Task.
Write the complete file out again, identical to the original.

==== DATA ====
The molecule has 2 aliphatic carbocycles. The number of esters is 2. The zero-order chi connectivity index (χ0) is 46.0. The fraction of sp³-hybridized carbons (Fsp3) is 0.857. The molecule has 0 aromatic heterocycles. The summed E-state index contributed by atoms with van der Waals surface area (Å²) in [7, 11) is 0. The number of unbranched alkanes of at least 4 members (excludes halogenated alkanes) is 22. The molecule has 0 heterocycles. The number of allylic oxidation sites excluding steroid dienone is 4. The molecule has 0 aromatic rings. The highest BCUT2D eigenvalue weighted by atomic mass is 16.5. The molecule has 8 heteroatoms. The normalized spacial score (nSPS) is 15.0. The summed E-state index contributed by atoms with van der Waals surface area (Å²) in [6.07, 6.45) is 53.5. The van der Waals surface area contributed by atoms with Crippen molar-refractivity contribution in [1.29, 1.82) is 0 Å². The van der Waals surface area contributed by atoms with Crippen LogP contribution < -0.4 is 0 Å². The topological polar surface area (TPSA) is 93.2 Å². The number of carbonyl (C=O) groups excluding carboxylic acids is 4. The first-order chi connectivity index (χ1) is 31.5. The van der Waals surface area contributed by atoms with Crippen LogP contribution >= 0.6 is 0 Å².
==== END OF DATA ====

The molecule has 2 aliphatic carbocycles. The number of esters is 2. The zero-order chi connectivity index (χ0) is 46.0. The fraction of sp³-hybridized carbons (Fsp3) is 0.857. The molecule has 0 aromatic heterocycles. The summed E-state index contributed by atoms with van der Waals surface area (Å²) in [7, 11) is 0. The number of unbranched alkanes of at least 4 members (excludes halogenated alkanes) is 22. The molecule has 0 heterocycles. The number of allylic oxidation sites excluding steroid dienone is 4. The molecule has 0 aromatic rings. The highest BCUT2D eigenvalue weighted by atomic mass is 16.5. The molecule has 8 heteroatoms. The normalized spacial score (nSPS) is 15.0. The summed E-state index contributed by atoms with van der Waals surface area (Å²) in [6.07, 6.45) is 53.5. The van der Waals surface area contributed by atoms with Crippen molar-refractivity contribution in [1.29, 1.82) is 0 Å². The van der Waals surface area contributed by atoms with Crippen LogP contribution < -0.4 is 0 Å². The topological polar surface area (TPSA) is 93.2 Å². The number of carbonyl (C=O) groups excluding carboxylic acids is 4. The first-order chi connectivity index (χ1) is 31.5. The van der Waals surface area contributed by atoms with Crippen LogP contribution >= 0.6 is 0 Å².